After more than three months of suspension, Ethiopian Airlines resumed its Boeing 787 Dreamliner service over the weekend with a successful flight from Addis Ababa to Nairobi.
Ethiopian Airlines flight 801 marked the first time a commercial Dreamliner has flown since January 17th, when several battery-related incidents on Dreamliners owned by Japanese carriers prompted the United States Federal Aviation Authority (FAA), the Ethiopian Civil Aviation Authority and regulators around the world to ground the aircraft.
On April 25, the FAA officially approved a battery re-design plan proposed by the Boeing Company, and cleared all Dreamliners for flight pending the implementation of the fix. Ethiopian and Boeing engineers then set to work on the airline's four-strong fleet of Dreamliners, successfully completing the approved modifications designed to prevent the aircraft's lithium-ion batteries from overheating and burning out.
Ethiopian Airlines Chief Executive Officer Tewolde Gebremariam, who was a passenger on flight 801, said, "We are excited to resume our service with the Dreamliners," and despite the battery malfunctions, Gebremariam remarked that the airline has been "very pleased" with the performance of its Dreamliner fleet.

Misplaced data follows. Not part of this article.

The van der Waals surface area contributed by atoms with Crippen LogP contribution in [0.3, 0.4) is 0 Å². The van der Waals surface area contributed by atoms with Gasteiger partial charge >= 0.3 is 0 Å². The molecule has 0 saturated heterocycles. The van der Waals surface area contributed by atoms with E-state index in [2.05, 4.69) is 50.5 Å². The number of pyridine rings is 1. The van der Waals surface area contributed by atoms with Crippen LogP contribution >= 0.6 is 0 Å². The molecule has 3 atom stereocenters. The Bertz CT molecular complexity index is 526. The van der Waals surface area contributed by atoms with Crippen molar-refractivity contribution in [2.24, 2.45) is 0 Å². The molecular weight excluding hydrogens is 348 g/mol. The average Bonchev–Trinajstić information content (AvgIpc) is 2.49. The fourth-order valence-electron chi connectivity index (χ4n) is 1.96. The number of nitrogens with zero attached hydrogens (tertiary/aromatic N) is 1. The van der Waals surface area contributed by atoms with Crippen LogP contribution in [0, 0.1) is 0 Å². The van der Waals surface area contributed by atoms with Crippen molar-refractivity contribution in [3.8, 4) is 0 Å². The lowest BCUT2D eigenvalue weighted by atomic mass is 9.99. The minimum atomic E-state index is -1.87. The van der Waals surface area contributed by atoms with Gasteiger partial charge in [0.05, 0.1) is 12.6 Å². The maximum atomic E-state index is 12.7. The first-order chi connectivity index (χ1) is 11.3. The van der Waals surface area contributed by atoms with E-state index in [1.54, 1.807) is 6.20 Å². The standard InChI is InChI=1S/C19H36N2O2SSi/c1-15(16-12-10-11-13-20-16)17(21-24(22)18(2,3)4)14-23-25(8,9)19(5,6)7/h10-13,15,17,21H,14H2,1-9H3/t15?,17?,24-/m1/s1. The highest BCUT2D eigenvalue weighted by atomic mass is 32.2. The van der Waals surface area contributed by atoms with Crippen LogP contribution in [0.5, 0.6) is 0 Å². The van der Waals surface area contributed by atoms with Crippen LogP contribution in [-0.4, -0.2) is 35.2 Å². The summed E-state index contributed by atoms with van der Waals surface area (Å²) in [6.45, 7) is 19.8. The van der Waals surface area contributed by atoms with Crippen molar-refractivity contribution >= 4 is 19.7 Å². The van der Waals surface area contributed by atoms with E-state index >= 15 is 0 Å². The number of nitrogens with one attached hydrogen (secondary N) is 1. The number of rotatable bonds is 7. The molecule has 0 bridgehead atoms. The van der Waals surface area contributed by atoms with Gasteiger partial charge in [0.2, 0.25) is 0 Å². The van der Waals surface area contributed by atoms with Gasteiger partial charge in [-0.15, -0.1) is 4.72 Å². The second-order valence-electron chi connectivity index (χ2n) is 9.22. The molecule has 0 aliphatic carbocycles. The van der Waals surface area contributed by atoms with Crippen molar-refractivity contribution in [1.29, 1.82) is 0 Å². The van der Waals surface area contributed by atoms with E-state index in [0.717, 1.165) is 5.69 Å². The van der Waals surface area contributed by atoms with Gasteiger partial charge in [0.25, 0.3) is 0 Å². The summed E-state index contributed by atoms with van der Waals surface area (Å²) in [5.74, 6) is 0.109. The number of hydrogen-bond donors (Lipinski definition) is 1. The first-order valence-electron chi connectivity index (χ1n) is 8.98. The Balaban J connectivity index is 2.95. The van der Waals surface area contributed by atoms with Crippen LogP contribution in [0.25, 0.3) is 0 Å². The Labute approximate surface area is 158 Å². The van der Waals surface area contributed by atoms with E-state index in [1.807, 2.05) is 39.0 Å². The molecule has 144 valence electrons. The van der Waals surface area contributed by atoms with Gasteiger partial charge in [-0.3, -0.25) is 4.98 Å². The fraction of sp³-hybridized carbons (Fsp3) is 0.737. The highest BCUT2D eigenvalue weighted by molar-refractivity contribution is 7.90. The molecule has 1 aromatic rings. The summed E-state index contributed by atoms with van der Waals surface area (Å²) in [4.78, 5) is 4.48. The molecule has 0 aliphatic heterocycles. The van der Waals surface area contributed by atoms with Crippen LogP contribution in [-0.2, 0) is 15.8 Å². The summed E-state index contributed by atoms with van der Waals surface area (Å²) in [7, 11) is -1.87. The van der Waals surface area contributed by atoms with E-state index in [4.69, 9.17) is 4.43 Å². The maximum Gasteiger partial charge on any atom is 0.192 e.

At a ceremony held at Dulles International Airport in Virginia last August, Ethiopia Airlines became the first commercial carrier outside of Japan to officially receive a Boeing 787 Dreamliner. Today, the African airline is one of eight commercial carriers in the world to fly the aircraft.
The mid-sized 787 Dreamliner is the Boeing Company's most advanced passenger jet and is seen as a game changer in the aviation industry. The plane is made entirely of composite materials that make it significantly lighter than other similarly sized aircraft.
Its lightweight translates to a 20-percent reduction in fuel costs and means that the plane has a longer range than other mid-size jets, said Tim Neale, a senior communications director at the Boeing Company, while giving journalists a tour of the aircraft at the Ethiopian Airlines ceremony in August. "Existing long-range airplanes like a 747, or even a triple seven (777) are maybe too big for the route," he said. "This is smaller than the two of those, so it will open up a lot of new routes."
Some of the plane's other features include spacious cabin seating, a centrally controlled window tinting system, as well as increased cabin pressure, a feature which Neale says is designed to mitigate feelings of drowsiness and fatigue that are typically associated with long flights.
Ethiopian Airlines was established in 1945 and currently operates flights to 86 cities throughout the world. The government-owned company is Africa's fastest growing airline and is the only African airline to operate the 787 Dreamliner.